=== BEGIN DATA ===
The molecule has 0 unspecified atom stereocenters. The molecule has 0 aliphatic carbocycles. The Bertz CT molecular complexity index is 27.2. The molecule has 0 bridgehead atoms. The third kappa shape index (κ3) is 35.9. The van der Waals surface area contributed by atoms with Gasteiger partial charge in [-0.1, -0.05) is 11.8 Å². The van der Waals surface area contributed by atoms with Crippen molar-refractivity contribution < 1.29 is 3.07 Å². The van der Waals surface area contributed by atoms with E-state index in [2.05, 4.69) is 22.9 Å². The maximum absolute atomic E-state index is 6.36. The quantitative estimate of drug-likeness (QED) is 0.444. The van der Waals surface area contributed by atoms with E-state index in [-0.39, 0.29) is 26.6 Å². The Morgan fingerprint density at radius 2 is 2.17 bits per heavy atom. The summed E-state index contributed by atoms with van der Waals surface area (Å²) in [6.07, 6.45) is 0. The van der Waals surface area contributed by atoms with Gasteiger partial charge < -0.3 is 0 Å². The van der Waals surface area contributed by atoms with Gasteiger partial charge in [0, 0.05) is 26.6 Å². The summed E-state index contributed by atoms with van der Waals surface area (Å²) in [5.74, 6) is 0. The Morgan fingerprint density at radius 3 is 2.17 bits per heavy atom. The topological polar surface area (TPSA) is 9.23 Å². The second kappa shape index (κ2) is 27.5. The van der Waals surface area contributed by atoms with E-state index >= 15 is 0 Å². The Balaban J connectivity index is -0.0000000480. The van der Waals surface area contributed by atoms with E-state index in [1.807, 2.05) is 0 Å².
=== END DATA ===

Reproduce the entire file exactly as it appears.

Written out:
The molecule has 0 unspecified atom stereocenters. The molecule has 0 aliphatic carbocycles. The Bertz CT molecular complexity index is 27.2. The molecule has 0 bridgehead atoms. The third kappa shape index (κ3) is 35.9. The van der Waals surface area contributed by atoms with Gasteiger partial charge in [-0.1, -0.05) is 11.8 Å². The van der Waals surface area contributed by atoms with Crippen molar-refractivity contribution < 1.29 is 3.07 Å². The van der Waals surface area contributed by atoms with E-state index in [2.05, 4.69) is 22.9 Å². The maximum absolute atomic E-state index is 6.36. The quantitative estimate of drug-likeness (QED) is 0.444. The van der Waals surface area contributed by atoms with E-state index in [-0.39, 0.29) is 26.6 Å². The Morgan fingerprint density at radius 2 is 2.17 bits per heavy atom. The summed E-state index contributed by atoms with van der Waals surface area (Å²) in [6.07, 6.45) is 0. The van der Waals surface area contributed by atoms with Gasteiger partial charge < -0.3 is 0 Å². The van der Waals surface area contributed by atoms with Gasteiger partial charge in [0, 0.05) is 26.6 Å². The summed E-state index contributed by atoms with van der Waals surface area (Å²) in [5.74, 6) is 0. The Morgan fingerprint density at radius 3 is 2.17 bits per heavy atom. The topological polar surface area (TPSA) is 9.23 Å². The second kappa shape index (κ2) is 27.5. The van der Waals surface area contributed by atoms with E-state index >= 15 is 0 Å². The Balaban J connectivity index is -0.0000000480. The van der Waals surface area contributed by atoms with E-state index in [1.807, 2.05) is 0 Å².